Understanding the nature and behavior of vascular malformations based on the Mulliken and Glowacki classification has allowed surgeons to develop rational treatment strategies that have improved safety and care of patients with these difficult lesions. Evaluation and treatment of each type of malformation is detailed later. It should be noted that combination vascular malformations are treated based on the characteristics of the predominant, deeper malformation.

Subclassification of Vascular Malformations

Vascular malformations are described and classified by the vessels involved and their flow characteristics. Anatomically, malformations may be composed of capillaries, lymphatic vessels, veins, arteries, or a combination of the above and are named accordingly (e.g., capillary malformation, lymphatic malformation, venous-lymphatic malformation, arterio-venous malformation, etc.). Dynamically, malformations may demonstrate slow or fast fluid flow. Slow-flow malformations include capillary, lymphatic, and venous malformations alone or in any combination. Fast-flow malformations are any that contain an arterial component (e.g., arterial or arteriovenous malformations).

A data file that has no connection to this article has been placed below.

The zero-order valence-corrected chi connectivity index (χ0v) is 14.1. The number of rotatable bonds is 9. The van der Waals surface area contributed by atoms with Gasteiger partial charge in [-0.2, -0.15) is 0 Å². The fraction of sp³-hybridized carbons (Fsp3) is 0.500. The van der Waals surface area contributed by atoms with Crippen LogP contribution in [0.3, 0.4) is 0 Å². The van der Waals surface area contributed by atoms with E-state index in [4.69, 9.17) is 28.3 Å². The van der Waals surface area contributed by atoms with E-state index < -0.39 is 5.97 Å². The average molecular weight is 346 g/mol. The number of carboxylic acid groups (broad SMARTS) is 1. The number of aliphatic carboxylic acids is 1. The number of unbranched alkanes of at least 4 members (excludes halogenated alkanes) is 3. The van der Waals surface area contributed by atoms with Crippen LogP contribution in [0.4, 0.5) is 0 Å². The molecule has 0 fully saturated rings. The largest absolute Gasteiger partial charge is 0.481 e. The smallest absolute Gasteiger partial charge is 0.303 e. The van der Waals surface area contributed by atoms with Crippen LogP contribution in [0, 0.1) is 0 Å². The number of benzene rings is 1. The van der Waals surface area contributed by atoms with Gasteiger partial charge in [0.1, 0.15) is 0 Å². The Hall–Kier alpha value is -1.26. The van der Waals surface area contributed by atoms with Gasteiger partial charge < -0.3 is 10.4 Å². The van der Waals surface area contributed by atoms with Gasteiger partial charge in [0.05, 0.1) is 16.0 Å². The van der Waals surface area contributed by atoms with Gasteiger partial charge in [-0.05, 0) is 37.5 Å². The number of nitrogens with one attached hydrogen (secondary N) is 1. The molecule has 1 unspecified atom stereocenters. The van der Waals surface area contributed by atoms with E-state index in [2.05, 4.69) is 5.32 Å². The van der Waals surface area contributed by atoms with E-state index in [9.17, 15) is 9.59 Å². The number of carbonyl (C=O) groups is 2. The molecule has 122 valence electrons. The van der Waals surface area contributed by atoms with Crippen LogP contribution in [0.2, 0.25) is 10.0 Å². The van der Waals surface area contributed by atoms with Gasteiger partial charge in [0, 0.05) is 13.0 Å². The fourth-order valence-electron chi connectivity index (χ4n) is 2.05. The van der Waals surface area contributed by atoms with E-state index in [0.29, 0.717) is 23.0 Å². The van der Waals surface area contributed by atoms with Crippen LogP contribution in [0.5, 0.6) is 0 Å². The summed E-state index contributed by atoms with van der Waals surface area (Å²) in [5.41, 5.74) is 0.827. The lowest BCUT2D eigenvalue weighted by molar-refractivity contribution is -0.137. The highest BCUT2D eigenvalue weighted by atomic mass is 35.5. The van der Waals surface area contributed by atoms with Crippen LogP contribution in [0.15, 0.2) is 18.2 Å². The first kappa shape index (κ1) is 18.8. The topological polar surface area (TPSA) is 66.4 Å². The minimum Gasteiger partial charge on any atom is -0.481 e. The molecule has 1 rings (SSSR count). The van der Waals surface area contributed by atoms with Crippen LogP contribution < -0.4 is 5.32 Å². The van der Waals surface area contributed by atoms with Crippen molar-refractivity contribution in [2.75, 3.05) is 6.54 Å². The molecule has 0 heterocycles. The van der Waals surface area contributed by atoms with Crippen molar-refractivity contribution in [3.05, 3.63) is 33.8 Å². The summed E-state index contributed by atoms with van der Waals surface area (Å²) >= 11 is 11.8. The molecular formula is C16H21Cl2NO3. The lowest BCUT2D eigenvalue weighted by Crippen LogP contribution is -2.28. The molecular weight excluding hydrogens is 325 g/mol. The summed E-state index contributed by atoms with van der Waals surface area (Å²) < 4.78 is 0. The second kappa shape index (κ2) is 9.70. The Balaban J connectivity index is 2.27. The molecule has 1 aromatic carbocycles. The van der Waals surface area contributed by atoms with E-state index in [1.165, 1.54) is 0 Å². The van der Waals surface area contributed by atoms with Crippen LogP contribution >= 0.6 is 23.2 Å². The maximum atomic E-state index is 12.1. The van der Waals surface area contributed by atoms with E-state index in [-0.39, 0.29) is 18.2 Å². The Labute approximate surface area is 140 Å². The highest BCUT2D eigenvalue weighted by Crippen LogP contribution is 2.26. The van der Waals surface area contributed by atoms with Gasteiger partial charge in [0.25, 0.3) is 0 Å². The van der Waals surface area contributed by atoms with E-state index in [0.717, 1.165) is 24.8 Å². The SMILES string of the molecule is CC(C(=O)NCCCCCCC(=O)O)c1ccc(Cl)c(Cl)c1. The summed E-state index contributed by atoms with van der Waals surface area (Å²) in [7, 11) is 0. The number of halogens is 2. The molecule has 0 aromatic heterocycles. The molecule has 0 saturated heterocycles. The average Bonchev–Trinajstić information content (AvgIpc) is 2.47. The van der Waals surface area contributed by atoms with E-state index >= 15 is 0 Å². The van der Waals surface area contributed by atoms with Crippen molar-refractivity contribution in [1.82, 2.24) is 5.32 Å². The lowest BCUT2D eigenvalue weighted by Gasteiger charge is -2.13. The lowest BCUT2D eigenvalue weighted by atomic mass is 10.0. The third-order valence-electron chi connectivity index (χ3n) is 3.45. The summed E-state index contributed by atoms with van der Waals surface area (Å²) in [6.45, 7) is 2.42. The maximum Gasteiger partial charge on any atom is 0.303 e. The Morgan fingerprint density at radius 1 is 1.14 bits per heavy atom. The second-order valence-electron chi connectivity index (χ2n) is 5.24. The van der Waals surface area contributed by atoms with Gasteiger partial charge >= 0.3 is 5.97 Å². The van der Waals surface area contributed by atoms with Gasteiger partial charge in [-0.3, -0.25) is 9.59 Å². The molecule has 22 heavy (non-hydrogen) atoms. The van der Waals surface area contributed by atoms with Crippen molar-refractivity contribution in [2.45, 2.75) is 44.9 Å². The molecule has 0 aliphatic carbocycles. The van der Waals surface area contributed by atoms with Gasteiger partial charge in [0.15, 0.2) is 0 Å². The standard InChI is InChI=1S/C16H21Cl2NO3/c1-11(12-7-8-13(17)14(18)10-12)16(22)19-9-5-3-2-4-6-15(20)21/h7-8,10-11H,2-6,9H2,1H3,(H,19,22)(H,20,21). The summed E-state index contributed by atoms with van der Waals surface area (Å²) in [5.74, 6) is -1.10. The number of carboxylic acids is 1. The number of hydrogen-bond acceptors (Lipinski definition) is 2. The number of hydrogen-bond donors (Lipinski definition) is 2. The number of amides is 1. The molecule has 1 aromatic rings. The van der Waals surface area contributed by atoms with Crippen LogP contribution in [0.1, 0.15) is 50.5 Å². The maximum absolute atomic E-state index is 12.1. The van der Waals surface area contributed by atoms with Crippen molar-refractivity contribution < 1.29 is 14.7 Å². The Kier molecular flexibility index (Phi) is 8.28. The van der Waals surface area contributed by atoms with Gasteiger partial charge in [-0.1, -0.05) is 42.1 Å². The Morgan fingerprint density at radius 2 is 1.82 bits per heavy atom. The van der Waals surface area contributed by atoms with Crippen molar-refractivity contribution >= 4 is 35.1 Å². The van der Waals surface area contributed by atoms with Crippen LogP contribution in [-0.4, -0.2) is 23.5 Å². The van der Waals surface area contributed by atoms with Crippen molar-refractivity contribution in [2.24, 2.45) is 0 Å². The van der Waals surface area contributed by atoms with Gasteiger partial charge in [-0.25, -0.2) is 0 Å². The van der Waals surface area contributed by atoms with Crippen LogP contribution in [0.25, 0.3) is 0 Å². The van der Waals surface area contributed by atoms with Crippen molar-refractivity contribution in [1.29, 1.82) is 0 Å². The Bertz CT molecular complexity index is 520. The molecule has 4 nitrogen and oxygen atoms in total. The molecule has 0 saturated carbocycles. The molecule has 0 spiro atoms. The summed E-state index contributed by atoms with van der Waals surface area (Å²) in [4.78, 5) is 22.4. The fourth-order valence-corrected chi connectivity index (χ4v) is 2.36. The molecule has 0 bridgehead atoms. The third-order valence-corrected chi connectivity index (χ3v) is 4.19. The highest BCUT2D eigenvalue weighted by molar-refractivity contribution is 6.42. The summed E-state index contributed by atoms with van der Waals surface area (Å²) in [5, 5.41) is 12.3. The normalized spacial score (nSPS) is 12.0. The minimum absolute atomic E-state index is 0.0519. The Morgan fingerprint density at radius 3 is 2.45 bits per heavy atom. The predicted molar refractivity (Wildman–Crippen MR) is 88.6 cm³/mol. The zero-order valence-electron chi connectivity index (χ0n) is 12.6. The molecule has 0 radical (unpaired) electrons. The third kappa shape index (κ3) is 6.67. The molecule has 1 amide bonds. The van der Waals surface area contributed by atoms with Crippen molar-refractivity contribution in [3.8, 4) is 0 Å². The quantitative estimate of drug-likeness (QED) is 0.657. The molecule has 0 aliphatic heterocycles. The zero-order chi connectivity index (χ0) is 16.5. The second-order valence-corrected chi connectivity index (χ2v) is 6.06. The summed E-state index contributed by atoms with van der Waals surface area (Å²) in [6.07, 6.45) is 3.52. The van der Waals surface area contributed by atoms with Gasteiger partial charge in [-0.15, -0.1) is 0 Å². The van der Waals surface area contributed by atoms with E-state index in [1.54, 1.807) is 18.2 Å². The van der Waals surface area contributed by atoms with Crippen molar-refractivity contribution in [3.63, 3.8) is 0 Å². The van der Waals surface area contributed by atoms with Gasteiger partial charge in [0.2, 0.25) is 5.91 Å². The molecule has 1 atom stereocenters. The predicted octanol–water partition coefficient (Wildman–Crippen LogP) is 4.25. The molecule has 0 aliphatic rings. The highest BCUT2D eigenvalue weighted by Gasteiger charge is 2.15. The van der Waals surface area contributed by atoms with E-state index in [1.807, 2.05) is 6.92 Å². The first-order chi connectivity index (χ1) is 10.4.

Understanding the nature and behavior of vascular malformations based on the Mulliken and Glowacki classification has allowed surgeons to develop rational treatment strategies that have improved safety and care of patients with these difficult lesions. Evaluation and treatment of each type of malformation is detailed later. It should be noted that combination vascular malformations are treated based on the characteristics of the predominant, deeper malformation.

Slow-flow Malformations: Capillary, lymphatic, venous